dot.LA Summit: Bringing Pixar-Level Storytelling to Social Media

Maylin Tu
Maylin Tu is a freelance writer who lives in L.A. She writes about scooters, bikes and micro-mobility. Find her hovering by the cheese at your next local tech mixer.
dot.LA Summit: Bringing Pixar-Level Storytelling to Social Media

In just a few weeks, social media users can meet Jennifer Aniston's brand new 3D animated character—and though the avatar is mostly under wraps, word on the street is that it's "very cute." That character comes thanks to a partnership with Invisible Universe, an entertainment technology company partnering with celebrities to capitalize on their unique IP.

In a conversation with Rachel Horning (CEO of RippleFX Events), Invisible Universe CEO Tricia Biggio described the company as the "Pixar of the internet." The company creates beloved, celebrity-sponsored animated characters who live on social media and interact with fans. Its backers include Alexis Ohanian's company Seven Seven Six, Jennifer Aniston, Will Smith's Dreamers VC, and dot.LA founder Spencer Rascoff.

Biggio, who started in television, is passionate about bringing Hollywood quality storytelling and worldbuilding to social media characters:

"We really think about being platform agnostic and story and character obsessed," she said. Pandemic isolation and scrolling was a boon for the company, with ten times the rate of growth on TikTok versus YouTube, Instagram and others.

Some of their popular and celebrity-inspired characters include Qai Qai (Serena Williams), Squeaky & Roy (Charli & Dixie D'Amelio) and Kayda & Kai (Karlie Kloss).

Qai Qai is an Instagram star inspired by Olympia, Serena Williams' daughter, and her real baby doll. When Serena and family started posting Qai Qai on Instagram, fans fell in love with her.

"Serena would joke that after a tennis match, people wouldn't even ask about the match -- they'd be like, 'Did Qai Qai come to Wimbledon?'"

Invisible Universe brought Qai Qai to life as a 3D animated character with her own world, storyline and fans, building an impressive following of 3.7 million across all social platforms. And yes -- you can buy a Qai Qai doll on Amazon.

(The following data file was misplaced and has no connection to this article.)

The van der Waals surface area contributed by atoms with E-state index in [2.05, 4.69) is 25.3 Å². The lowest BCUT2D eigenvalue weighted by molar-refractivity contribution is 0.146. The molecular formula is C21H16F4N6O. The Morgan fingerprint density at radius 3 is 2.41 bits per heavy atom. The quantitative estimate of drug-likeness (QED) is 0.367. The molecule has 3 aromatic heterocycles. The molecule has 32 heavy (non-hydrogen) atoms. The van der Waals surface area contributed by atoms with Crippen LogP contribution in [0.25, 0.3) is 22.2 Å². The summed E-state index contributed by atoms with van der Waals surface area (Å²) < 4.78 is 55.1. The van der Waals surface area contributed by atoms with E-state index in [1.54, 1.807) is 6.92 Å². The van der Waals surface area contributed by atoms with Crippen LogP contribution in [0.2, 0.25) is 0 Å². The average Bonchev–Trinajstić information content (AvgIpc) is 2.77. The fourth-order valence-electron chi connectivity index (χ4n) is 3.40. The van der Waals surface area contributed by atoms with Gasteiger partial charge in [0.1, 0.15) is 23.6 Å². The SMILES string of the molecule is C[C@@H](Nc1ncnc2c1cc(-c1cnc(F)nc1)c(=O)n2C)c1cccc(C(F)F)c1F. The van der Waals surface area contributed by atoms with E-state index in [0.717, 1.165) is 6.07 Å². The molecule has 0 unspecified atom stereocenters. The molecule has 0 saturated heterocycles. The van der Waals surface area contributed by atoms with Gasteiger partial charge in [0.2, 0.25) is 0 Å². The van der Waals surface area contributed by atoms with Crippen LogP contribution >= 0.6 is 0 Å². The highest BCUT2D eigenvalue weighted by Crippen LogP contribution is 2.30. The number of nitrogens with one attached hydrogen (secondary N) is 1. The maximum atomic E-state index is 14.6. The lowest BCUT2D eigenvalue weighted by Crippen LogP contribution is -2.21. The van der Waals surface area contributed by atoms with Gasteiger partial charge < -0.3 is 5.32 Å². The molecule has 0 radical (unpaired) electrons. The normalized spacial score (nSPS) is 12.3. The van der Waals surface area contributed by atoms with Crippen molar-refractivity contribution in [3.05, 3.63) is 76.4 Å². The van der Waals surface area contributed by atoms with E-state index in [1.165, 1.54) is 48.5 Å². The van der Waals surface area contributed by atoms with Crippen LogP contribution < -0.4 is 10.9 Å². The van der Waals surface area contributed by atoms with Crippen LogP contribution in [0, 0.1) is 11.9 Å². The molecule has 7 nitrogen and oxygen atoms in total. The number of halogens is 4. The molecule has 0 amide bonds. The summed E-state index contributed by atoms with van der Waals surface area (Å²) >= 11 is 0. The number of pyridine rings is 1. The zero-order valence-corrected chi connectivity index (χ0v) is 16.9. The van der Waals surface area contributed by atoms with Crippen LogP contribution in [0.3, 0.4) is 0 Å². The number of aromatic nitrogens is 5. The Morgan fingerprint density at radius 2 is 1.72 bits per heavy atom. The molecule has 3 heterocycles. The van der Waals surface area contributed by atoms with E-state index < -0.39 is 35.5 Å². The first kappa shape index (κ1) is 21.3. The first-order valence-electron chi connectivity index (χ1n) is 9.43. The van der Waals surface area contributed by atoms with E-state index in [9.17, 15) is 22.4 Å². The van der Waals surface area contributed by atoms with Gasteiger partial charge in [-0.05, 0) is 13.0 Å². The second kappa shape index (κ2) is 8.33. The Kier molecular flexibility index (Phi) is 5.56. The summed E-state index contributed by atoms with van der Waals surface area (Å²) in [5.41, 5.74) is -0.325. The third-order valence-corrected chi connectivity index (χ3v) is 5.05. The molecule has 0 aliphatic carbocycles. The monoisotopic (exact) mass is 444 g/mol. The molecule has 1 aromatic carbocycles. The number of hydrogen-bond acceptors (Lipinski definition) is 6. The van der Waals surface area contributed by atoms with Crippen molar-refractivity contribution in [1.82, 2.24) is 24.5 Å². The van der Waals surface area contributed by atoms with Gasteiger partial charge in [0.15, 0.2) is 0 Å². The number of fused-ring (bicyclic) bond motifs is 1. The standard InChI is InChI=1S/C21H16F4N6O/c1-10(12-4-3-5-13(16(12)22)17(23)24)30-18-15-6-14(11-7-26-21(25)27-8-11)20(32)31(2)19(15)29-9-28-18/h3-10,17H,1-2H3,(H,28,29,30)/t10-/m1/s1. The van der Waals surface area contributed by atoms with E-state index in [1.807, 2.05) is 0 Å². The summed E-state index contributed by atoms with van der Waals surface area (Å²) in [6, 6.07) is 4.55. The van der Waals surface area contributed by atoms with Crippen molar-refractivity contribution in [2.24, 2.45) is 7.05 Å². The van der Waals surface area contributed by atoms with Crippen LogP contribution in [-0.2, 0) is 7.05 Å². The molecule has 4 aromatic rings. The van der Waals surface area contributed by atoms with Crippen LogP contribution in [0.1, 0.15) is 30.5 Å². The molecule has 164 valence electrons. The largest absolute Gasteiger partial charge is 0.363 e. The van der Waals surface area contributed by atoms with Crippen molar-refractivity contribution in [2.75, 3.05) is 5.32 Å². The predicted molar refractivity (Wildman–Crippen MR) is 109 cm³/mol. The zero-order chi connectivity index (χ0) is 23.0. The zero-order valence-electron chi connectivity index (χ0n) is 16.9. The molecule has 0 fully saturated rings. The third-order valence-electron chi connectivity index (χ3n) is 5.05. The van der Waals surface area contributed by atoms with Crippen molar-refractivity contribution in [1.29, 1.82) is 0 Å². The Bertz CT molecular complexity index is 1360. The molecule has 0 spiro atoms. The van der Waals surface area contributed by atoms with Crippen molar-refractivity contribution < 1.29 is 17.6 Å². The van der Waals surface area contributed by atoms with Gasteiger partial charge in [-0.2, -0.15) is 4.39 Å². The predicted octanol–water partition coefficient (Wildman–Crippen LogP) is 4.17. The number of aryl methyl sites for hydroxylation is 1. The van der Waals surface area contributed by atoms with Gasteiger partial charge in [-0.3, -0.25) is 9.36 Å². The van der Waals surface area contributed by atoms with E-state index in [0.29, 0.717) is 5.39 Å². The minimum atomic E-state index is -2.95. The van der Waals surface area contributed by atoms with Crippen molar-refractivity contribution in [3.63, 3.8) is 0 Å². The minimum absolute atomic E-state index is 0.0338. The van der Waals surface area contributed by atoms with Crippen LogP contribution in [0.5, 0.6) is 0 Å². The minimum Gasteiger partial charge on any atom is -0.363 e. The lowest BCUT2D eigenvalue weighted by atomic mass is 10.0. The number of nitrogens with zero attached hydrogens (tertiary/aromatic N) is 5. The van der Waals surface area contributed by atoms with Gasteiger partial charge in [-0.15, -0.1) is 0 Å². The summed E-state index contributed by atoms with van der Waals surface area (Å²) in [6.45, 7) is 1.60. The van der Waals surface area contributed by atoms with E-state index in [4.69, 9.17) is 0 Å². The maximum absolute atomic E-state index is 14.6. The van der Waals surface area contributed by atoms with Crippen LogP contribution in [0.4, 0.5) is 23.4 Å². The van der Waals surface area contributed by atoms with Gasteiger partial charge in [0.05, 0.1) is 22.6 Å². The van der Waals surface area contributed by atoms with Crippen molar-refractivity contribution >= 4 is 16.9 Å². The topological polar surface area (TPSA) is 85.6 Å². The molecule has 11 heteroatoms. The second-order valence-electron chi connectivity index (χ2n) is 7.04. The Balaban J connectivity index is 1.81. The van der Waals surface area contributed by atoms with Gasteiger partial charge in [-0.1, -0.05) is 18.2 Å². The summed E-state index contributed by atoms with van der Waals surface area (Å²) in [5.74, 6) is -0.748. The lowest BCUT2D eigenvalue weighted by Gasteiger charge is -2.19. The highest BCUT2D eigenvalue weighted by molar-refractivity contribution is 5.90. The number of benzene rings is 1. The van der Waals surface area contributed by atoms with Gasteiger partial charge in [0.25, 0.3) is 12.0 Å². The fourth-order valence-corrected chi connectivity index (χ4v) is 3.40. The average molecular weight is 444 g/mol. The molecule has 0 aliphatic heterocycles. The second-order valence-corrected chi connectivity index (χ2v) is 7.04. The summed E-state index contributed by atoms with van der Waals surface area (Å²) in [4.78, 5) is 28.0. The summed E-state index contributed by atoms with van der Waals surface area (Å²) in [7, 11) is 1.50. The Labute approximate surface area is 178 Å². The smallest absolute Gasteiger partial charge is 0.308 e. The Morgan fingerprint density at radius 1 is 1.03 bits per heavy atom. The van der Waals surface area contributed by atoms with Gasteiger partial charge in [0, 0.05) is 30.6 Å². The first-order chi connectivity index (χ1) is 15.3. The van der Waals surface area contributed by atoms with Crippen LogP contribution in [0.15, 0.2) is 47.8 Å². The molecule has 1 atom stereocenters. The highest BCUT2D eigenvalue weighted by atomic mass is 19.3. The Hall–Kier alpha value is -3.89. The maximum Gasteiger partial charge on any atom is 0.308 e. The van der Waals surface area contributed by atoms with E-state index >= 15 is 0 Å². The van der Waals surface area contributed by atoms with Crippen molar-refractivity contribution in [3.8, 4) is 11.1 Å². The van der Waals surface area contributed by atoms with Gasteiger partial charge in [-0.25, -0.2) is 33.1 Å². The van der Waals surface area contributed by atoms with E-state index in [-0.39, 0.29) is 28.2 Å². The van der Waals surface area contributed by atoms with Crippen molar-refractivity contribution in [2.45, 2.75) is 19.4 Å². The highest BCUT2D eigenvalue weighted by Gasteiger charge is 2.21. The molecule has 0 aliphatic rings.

Biggio noted that creating original IP normally costs a significant investment of time and money. Partnering with celebrities and leveraging their pre-existing brand and audience can be a "rocket booster" for introducing original characters like Kayda & Kai, a partnership with model Karlie Kloss.

Biggio relies on an "egoless" process of building character and story based on fan engagement. For example, after Squeaky and Roy (characters inspired by the D'Amelio sisters) did the flexibility challenge on TikTok, users "went nuts" wanting to see more of the 3D bedroom Invisible Universe had created just for this challenge.

They built out the room so Squeaky and Roy could do a room tour, a piece of content that performed better than anything in the previous month.

"The audience is helping us to drive and we're responding," said Biggio.

Invisible is counting on this process of co-creation to build fan loyalty and drive future content and products, like movies, children's books, and yes, NFTs.

Although all of the characters are created in partnership with celebrities, Biggio stressed Invisible's commitment to appealing to diverse audiences. "We hope that our IP could birth the next 100 Year entertainment franchise," she said. "And because we have that incredibly lofty and ambitious goal, we also have an obligation to make sure that we are telling stories that represent those audiences."

Correction: An earlier version incorrectly identified Olympia as Olivia. It also clarifies that characters are created in partnership with celebrties.